Spain’s Jon Rahm won the CareerBuilder Challenge on the PGA Tour, England’s Tommy Fleetwood started the week at Abu Dhabi paired with American and world No. 1 Dustin Johnson and won the European Tour event, and Spain’s Sergio Garcia won the Singapore Open in a rout on the Asian Tour.

And McIlroy looked close to being in midseason form, tying for third in his first start in three months.

Yes, it’s only January, and the Ryder Cup is still a long way off, with so much still to unfold, but you got an early sense from McIlroy how much defending European turf will mean to him and the Euros in Paris in September.

The Masters is great theater, the U.S. Open a rigorous test, The Open and the PGA Championship historically important, too, but the Ryder Cup touches a nerve none of those do.

The Ryder Cup stokes more fervor, provokes more passion and incites more vitriol than any other event in golf.

More bulletin board material, too.

Yeah, it’s a long way off, but you can already hear the Ryder Cup’s King Kong like footsteps in its distant approach. Watching how the American and European teams come together will be an ongoing drama through spring and summer.

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Quail Hollow officials promise players easier conditions

By Rex HoggardJanuary 22, 2018, 9:14 pm

Quail Hollow Club - a staple on the PGA Tour since 2003 - debuted as a longer, tougher version of itself at last year’s PGA Championship, receiving mixed reviews from players.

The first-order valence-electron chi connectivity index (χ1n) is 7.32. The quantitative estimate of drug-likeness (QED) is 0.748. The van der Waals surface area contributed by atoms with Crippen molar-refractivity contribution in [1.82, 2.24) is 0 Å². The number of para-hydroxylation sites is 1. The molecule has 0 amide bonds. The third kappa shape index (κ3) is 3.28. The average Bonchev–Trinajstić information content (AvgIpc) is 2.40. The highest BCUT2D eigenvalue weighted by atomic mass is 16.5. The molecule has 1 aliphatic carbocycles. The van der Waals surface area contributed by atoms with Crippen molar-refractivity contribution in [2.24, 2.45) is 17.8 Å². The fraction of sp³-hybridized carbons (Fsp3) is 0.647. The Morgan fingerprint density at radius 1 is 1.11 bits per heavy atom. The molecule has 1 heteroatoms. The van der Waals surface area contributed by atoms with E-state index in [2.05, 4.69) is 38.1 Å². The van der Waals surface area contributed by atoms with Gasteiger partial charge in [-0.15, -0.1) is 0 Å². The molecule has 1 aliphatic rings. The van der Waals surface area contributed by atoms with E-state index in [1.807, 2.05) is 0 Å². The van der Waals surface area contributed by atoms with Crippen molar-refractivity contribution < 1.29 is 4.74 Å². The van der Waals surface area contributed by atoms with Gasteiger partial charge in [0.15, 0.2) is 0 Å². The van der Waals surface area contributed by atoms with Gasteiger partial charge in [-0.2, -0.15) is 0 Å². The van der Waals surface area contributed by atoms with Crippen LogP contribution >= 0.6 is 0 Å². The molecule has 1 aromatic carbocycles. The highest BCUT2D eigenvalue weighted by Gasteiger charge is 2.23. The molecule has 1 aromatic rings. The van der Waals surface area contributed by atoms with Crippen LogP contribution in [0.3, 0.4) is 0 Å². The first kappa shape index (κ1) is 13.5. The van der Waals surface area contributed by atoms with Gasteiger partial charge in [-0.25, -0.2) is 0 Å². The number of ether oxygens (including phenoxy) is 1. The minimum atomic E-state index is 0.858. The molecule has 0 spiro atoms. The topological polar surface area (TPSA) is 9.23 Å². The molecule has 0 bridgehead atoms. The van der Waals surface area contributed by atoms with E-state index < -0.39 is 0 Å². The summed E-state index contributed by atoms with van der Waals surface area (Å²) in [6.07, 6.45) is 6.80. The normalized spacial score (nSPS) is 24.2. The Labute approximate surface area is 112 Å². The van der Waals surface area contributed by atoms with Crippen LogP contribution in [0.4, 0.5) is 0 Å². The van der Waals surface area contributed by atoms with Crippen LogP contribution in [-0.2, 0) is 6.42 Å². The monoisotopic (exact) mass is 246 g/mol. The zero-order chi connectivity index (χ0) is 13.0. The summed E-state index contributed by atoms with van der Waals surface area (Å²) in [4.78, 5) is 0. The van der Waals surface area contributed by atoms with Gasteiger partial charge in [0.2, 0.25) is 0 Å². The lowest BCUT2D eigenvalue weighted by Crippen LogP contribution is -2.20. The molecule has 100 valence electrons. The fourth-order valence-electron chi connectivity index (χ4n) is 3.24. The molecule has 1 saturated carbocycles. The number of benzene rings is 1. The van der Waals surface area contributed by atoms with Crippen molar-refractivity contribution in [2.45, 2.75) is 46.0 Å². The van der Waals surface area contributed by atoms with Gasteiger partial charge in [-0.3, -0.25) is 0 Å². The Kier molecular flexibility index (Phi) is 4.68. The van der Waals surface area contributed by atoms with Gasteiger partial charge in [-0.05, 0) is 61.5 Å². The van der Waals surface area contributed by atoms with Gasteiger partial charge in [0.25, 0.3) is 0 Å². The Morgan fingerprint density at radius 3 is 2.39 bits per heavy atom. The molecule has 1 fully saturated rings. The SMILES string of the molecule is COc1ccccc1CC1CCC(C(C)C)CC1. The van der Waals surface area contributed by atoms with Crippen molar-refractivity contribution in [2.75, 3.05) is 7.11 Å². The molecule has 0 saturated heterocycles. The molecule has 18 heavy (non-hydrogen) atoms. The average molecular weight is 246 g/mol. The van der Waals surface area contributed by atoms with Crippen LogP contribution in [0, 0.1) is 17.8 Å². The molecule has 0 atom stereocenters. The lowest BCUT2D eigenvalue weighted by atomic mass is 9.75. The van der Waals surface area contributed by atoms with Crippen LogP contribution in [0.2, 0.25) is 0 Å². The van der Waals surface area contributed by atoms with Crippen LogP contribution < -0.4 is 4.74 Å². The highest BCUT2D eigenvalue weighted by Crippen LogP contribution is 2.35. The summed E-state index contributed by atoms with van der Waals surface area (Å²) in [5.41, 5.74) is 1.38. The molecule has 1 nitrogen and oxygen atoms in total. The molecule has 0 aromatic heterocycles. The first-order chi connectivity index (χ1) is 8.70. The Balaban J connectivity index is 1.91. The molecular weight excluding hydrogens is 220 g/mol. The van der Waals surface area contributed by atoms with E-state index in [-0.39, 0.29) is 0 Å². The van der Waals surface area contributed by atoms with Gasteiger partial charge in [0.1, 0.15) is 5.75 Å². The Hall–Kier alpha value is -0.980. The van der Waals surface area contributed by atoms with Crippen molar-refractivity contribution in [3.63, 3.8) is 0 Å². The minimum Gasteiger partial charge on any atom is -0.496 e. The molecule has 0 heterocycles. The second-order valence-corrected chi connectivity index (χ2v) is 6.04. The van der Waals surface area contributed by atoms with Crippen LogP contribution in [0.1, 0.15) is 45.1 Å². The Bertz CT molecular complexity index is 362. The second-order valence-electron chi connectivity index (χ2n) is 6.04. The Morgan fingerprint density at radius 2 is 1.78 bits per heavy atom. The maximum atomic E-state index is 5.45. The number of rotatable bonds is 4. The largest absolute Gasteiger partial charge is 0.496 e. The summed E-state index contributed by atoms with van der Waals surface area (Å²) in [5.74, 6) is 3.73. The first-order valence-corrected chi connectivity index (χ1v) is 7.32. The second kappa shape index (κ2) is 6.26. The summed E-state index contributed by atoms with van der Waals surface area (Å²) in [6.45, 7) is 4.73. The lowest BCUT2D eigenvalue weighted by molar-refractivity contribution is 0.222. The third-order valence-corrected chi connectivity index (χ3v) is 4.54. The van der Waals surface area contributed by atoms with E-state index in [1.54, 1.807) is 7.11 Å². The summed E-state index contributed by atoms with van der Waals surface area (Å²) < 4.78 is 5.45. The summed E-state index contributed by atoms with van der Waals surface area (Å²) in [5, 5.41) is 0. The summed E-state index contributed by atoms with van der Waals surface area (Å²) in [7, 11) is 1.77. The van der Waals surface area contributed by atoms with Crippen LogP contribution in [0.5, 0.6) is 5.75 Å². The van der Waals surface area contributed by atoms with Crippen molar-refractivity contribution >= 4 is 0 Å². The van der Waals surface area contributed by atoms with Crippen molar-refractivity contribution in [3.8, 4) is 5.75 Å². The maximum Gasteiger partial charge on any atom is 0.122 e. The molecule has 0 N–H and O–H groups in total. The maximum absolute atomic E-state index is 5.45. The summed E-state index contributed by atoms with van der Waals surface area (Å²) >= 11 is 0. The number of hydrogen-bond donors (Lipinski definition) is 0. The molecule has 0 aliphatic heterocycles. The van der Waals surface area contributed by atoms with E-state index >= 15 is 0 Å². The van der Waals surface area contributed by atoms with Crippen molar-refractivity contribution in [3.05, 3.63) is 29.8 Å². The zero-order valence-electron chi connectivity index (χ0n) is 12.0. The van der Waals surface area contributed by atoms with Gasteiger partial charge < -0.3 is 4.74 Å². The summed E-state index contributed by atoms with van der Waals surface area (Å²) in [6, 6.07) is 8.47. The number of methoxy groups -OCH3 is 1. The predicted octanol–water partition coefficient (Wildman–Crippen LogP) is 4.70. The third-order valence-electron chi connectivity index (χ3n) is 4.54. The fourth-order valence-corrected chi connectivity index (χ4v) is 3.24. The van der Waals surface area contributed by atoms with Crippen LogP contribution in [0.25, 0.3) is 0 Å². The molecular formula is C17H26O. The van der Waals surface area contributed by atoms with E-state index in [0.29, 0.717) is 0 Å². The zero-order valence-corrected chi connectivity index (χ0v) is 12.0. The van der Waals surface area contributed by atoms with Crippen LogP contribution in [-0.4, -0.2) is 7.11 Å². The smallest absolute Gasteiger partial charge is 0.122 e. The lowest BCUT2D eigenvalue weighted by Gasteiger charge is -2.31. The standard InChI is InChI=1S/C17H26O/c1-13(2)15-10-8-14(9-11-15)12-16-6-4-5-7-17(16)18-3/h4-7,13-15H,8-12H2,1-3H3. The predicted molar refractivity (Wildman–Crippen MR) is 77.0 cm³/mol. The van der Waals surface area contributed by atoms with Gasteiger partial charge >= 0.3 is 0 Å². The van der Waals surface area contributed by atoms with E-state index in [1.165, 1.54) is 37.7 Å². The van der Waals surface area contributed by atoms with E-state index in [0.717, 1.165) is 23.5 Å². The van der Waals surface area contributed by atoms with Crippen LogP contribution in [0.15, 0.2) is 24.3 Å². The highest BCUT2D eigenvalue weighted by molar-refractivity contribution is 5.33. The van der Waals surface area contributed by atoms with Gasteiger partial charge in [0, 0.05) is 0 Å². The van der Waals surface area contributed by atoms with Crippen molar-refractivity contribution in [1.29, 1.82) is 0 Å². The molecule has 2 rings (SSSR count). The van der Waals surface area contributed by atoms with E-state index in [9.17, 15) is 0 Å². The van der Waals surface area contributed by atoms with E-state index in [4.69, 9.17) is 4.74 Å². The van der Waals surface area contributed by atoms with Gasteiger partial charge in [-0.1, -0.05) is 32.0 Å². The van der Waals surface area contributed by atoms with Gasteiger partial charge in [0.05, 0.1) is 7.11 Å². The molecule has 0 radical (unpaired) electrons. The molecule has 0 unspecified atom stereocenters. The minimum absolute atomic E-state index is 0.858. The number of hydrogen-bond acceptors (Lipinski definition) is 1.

The course played to a lengthened 7,600 yards at last year’s PGA and a 73.46 stroke average, the toughest course in relation to par on Tour in 2017. As a result, it left some players less than excited to return to the Charlotte, N.C.-area layout later this spring for the Wells Fargo Championship.

It’s that lack of enthusiasm that led officials at Quail Hollow to send a video to players saying, essentially, that the course players have lauded for years will be back in May.

The video, which includes Quail Hollow president Johnny Harris and runs nearly five minutes, begins with an explanation of how the first hole, which played as a 524-yard par 4 at the PGA, will play much shorter at the Wells Fargo Championship.

“I had a number of my friends who were playing in the tournament tell me that tee was better suited as a lemonade stand,” Harris joked of the new tee box on the fourth hole. “I doubt we’ll ever see that tee used again in competition.”

Harris also explained that the greens, which became too fast for some, will be “softer” for this year’s Wells Fargo Championship.